Posts Tagged ‘dementia’
November 20, 2014 | by Dan Piepenbring
- Last night there was a modest ceremony for a little-known prize called the National Book Award. Congratulations to its winners this year: Evan Osnos in nonfiction, for The Age of Ambition; Phil Klay in fiction, for his collection Redeployment; Louise Glück in poetry, for Faithful and Virtuous Night; and Jacqueline Woodson in young people’s literature, for Brown Girl Dreaming. The Daily interviewed Klay earlier this year, and The Paris Review published five of Glück’s poems in our Winter 2007 issue—read one here.
- While we’re at it, why won’t the National Book Foundation bring back its award for translation, which was eliminated in the eighties? “The prize was a model of award-as-activism … Its administrators leveraged the National Book Awards’s clout in service of a category of literature that desperately needed popular attention and validation.”
- Mike Nichols has died at eighty-three. (Not to diminish his incredible accomplishments as a director, but NB: his “Mother and Son” skit with Elaine May is still funny more than half a century later.)
- A new game, Ether One, brings us closer to the experience of dementia: “Your job is to dive into the mind of Jean Thompson, a sixty-nine-year-old woman diagnosed with dementia, and retrieve a series of lost memories … The collection gradually overwhelms the player’s ability to remember just where all of these things came from and why they seemed important enough to retrieve. Why did I bring this plate all the way back here? Whose hat is this supposed to be again? It’s a tidy simulation of the cognitive degradation of dementia.”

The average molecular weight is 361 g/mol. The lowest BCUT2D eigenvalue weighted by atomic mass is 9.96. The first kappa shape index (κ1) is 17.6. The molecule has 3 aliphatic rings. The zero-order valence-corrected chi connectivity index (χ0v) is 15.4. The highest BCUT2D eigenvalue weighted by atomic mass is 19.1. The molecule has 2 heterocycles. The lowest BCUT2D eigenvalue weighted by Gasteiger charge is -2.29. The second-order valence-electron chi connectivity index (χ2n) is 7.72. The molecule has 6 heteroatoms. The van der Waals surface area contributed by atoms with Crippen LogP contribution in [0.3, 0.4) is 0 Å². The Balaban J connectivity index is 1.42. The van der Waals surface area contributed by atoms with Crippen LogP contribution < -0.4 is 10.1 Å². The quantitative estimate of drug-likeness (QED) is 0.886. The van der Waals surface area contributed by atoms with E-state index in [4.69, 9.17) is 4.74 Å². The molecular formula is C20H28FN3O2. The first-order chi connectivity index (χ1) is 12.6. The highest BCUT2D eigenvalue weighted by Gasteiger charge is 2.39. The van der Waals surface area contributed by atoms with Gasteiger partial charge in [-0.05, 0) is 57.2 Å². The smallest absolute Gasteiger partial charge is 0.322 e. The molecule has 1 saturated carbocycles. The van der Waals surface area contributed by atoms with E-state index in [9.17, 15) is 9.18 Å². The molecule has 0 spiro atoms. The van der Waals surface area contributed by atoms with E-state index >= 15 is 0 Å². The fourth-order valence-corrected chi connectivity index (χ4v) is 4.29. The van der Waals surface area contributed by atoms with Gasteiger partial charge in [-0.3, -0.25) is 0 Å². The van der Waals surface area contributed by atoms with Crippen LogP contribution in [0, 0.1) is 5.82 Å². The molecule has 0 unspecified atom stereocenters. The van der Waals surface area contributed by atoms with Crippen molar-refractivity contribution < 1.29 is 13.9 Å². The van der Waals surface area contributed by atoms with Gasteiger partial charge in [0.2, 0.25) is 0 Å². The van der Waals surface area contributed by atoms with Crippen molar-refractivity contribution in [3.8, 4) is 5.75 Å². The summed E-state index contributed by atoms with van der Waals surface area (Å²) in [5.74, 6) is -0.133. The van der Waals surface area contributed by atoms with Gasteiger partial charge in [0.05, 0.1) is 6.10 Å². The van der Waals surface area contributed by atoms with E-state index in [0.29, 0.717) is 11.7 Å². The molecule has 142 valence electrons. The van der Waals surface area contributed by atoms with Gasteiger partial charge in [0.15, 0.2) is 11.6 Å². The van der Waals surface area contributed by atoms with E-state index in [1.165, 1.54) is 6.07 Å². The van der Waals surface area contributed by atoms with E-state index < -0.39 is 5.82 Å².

- “How does one write a mouse-washing scene? There aren’t a lot of examples in literature, and in any event I didn’t want my mouse-washing scene to be contaminated by the work of other fiction writers.”
February 24, 2014 | by Dan Piepenbring
- The portraits of Carl Van Vechten: Henri Matisse, Gertrude Stein, Theodore Dreiser, F. Scott Fitzgerald, and more.
- “Even when he’s dead, as he is for much of the book, we feel that he’s still hovering right next to us, closer to us than our own clothes.” On grief, parallel universes, and Paul Murray’s Skippy Dies.
- “When you want a science fiction movie adapted into a novel that might be better than the original source material, you don’t fuck around. You speed dial Alan Dean Foster and send the check pronto.” The lost art of movie novelization. (Among the stranger films to become novels: Taxi Driver, Young Frankenstein, Deep Throat.)
- Attention, surrealist novelists in search of a conceit: a town in Holland has designed a village made exclusively for people with dementia.
- Or you can start your day with leather and handcuffs: Robert Mapplethorpe’s early Polaroids are here for you.